When you are projecting your voice, you use your diaphragm.  This is completely different from shouting, which is achieved through muscles in your neck.  It should not hurt to project your voice unlike it does if you shout too much.

Presentation Training and Coaching is available from the author of this blog. Please visit my presentation training  website.

Give me a day and I’ll change your presentations, forever


Stage Fright

January 5, 2010

It is perfectly normal to be nervous before you go on stage.  Just like many famous actors, you are entitled to get stage fright before a performance.  ‘F is for Fear‘ provides more information on this aspect of presenting.

Once you start to talk, you should find that any stage fright soon wears off.

Presentation Training and Coaching is available from the author of this blog. Please visit my presentation training  website.

Give me a day and I’ll change your presentations, forever


Smile

January 5, 2010

Smile and the whole world smiles back.  Never more so than when you are presenting.  With the odd exception of having to deliver bad news, it is invariably better to smile.  If you are nervous, look for friendly smiling faces in the audience and give them lots of eye contact to begin with, it will help to calm your nerves.  Do not forget to look at everyone else in the audience as your presentation progresses.

By smiling, you look like you are enjoying giving the presentation, which in turn encourages your audeince to enjoy it as well.


Scripts

January 5, 2010

Some people will find it helpful to write out a full script of what they are going to present, in order to organise their thoughts and plan their presentation.  Whatever you do, do not try using that script to support you while you give the talk.  

Scripts do not work well as speaker’s notes.

One of the problems of writing a script and them memorising it is that you rarely talk the same ways as your write.  By only having bullet points to remind you of the key topics, you will find that you use your own natural conversational language rather than the more staid language you use when writing a formal document.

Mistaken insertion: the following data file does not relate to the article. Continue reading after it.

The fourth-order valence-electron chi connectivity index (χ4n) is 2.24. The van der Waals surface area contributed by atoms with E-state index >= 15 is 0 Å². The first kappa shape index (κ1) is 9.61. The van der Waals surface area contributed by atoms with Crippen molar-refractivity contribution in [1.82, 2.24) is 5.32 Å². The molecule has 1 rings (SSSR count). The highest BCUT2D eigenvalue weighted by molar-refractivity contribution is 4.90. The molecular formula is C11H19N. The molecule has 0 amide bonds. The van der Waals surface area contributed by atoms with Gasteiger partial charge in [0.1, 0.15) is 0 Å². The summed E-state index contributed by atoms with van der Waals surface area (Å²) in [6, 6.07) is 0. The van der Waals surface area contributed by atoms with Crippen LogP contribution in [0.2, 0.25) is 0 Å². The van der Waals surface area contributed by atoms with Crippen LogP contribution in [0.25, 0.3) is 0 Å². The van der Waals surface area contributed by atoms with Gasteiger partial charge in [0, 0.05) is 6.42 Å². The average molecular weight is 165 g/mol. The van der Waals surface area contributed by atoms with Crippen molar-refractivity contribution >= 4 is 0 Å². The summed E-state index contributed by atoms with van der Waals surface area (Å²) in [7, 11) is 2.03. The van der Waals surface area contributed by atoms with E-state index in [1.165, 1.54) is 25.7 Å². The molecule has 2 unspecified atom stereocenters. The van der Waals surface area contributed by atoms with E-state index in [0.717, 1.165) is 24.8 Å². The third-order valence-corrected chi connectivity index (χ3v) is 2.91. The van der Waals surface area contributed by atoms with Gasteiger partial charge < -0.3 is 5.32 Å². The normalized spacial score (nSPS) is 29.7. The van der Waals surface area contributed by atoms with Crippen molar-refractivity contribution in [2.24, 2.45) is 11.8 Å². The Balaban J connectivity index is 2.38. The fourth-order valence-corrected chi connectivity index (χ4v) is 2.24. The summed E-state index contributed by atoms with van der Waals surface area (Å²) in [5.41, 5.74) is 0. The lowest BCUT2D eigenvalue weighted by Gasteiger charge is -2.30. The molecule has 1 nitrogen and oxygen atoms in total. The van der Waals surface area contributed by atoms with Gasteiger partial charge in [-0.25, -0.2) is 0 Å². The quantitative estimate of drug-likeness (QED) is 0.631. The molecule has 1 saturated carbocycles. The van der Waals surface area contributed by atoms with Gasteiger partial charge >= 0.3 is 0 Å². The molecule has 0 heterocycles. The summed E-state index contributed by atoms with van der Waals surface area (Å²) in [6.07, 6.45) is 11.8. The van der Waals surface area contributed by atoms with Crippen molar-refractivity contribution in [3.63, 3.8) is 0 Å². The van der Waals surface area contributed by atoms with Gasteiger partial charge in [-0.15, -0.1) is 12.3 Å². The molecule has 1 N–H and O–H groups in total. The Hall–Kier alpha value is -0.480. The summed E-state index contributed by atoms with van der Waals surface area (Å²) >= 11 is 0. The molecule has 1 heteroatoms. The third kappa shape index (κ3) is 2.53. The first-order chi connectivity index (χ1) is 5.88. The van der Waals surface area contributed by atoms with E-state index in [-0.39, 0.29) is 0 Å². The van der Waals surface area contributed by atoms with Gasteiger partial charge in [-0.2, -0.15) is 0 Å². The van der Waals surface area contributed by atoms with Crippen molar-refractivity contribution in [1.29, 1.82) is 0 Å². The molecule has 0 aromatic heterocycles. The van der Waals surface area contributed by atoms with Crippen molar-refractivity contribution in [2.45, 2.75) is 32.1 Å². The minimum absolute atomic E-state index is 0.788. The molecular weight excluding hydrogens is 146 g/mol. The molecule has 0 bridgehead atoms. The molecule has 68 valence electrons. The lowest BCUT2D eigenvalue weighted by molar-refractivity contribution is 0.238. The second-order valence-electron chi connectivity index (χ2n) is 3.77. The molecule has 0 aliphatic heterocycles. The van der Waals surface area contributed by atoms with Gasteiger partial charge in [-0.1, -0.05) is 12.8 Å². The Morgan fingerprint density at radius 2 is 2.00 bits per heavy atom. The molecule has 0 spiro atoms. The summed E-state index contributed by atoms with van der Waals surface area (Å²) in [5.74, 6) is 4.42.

Secondly, it is very difficult to find your place in a script.  As soon as you deviate from the script, you will find it very difficult to find your place a start using it again.

Thirdly, if you are reading from a script, you will not be able to maintain eye contact with your audience.

For supporting the giving of a presentation I recommend using Cue Cards, See the earlier section entitled ‘Cue Cards’

Presentation Training and Coaching is available from the author of this blog. Please visit my presentation training  website.

Give me a day and I’ll change your presentations, forever


Signposts

January 5, 2010

Elsewhere, I have made a big play on not letting your audience get ahead of you.  And I stand by this 100%.

Do not take people in a straight line from start to finish, they will want to jump ahead of you.  The opposite is also true.  Your presentation should not be full of surprises and non-sequiturs.  Your presentation needs to take people along with it, so you do not want to jump from one subject to another.  It is preferable to take then on a gently meandering course.  Some signposts which point people in the direction you are going are always helpful.

Split the presentation up to make it easier for people to follow and understand.  Each new section will reawaken their interest if it has started to flag.  Use verbal signposts e.g. ‘Which leads me on to …’  ‘Now we will ….’ to smooth out the transitions between one sub-topic and the next.

Presentation Training and Coaching is available from the author of this blog. Please visit my presentation training  website.

Give me a day and I’ll change your presentations, forever


Summary

January 5, 2010

There is an age-old saying when it comes to presenting:

Tell them what you are going to tell them,
 tell them, tell them what you have told them.’

This principle has stood the test of time.  It works.  By outlining the areas that you will be talking about it provides the audience with a structure.  This makes it easier for them to follow your presentation.  At the end of your presentation, do not forget to summarise the key point(s) and then make a call to action.

Once you have made the call to action end the presentation.  Do not be tempted to add extra bits that you have thought of as you were going along, or pieces that you inadvertently missed earlier in the presentation.

Presentation Training and Coaching is available from the author of this blog. Please visit my presentation training  website.

Give me a day and I’ll change your presentations, forever